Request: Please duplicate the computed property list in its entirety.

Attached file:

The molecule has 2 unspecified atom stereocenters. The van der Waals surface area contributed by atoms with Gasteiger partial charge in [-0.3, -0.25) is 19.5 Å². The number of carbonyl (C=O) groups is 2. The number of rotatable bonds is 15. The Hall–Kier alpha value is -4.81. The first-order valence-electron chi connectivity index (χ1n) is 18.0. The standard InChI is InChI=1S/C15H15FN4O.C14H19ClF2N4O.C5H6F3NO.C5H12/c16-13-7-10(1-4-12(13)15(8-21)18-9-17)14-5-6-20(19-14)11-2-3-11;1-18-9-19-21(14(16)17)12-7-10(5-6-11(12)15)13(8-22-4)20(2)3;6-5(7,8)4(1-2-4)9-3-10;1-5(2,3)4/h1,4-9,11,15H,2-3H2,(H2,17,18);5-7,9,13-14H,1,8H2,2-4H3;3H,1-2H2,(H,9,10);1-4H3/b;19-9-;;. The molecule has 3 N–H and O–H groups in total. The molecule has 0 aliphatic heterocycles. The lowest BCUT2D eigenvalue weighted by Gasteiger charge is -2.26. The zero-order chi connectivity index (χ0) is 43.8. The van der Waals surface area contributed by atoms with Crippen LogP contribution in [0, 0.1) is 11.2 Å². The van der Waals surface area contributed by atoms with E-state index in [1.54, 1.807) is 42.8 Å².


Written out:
The molecule has 2 unspecified atom stereocenters. The van der Waals surface area contributed by atoms with Gasteiger partial charge in [-0.3, -0.25) is 19.5 Å². The number of carbonyl (C=O) groups is 2. The number of rotatable bonds is 15. The Hall–Kier alpha value is -4.81. The first-order valence-electron chi connectivity index (χ1n) is 18.0. The standard InChI is InChI=1S/C15H15FN4O.C14H19ClF2N4O.C5H6F3NO.C5H12/c16-13-7-10(1-4-12(13)15(8-21)18-9-17)14-5-6-20(19-14)11-2-3-11;1-18-9-19-21(14(16)17)12-7-10(5-6-11(12)15)13(8-22-4)20(2)3;6-5(7,8)4(1-2-4)9-3-10;1-5(2,3)4/h1,4-9,11,15H,2-3H2,(H2,17,18);5-7,9,13-14H,1,8H2,2-4H3;3H,1-2H2,(H,9,10);1-4H3/b;19-9-;;. The molecule has 3 N–H and O–H groups in total. The molecule has 0 aliphatic heterocycles. The lowest BCUT2D eigenvalue weighted by Gasteiger charge is -2.26. The zero-order chi connectivity index (χ0) is 43.8. The van der Waals surface area contributed by atoms with Crippen LogP contribution in [0, 0.1) is 11.2 Å². The van der Waals surface area contributed by atoms with E-state index in [1.54, 1.807) is 42.8 Å².